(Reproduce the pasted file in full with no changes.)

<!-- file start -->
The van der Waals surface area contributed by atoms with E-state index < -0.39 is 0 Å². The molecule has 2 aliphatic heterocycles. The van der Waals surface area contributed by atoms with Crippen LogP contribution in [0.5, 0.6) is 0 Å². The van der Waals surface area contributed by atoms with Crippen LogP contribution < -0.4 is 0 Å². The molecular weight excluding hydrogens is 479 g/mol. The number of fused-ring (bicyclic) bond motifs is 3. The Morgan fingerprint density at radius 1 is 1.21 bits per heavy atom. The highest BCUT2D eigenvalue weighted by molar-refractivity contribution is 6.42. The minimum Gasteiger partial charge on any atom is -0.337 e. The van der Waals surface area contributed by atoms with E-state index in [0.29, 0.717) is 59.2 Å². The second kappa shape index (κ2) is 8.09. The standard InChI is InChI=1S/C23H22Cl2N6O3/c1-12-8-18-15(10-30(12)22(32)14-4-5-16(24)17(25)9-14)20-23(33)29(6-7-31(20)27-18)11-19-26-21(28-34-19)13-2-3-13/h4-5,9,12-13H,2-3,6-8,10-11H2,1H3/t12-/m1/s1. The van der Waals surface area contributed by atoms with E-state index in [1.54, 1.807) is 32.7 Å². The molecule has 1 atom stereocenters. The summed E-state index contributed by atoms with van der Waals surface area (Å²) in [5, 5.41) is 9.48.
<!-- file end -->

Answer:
The van der Waals surface area contributed by atoms with E-state index < -0.39 is 0 Å². The molecule has 2 aliphatic heterocycles. The van der Waals surface area contributed by atoms with Crippen LogP contribution in [0.5, 0.6) is 0 Å². The van der Waals surface area contributed by atoms with Crippen LogP contribution < -0.4 is 0 Å². The molecular weight excluding hydrogens is 479 g/mol. The number of fused-ring (bicyclic) bond motifs is 3. The Morgan fingerprint density at radius 1 is 1.21 bits per heavy atom. The highest BCUT2D eigenvalue weighted by molar-refractivity contribution is 6.42. The minimum Gasteiger partial charge on any atom is -0.337 e. The van der Waals surface area contributed by atoms with E-state index in [0.29, 0.717) is 59.2 Å². The second kappa shape index (κ2) is 8.09. The standard InChI is InChI=1S/C23H22Cl2N6O3/c1-12-8-18-15(10-30(12)22(32)14-4-5-16(24)17(25)9-14)20-23(33)29(6-7-31(20)27-18)11-19-26-21(28-34-19)13-2-3-13/h4-5,9,12-13H,2-3,6-8,10-11H2,1H3/t12-/m1/s1. The van der Waals surface area contributed by atoms with E-state index in [1.54, 1.807) is 32.7 Å². The molecule has 1 atom stereocenters. The summed E-state index contributed by atoms with van der Waals surface area (Å²) in [5, 5.41) is 9.48.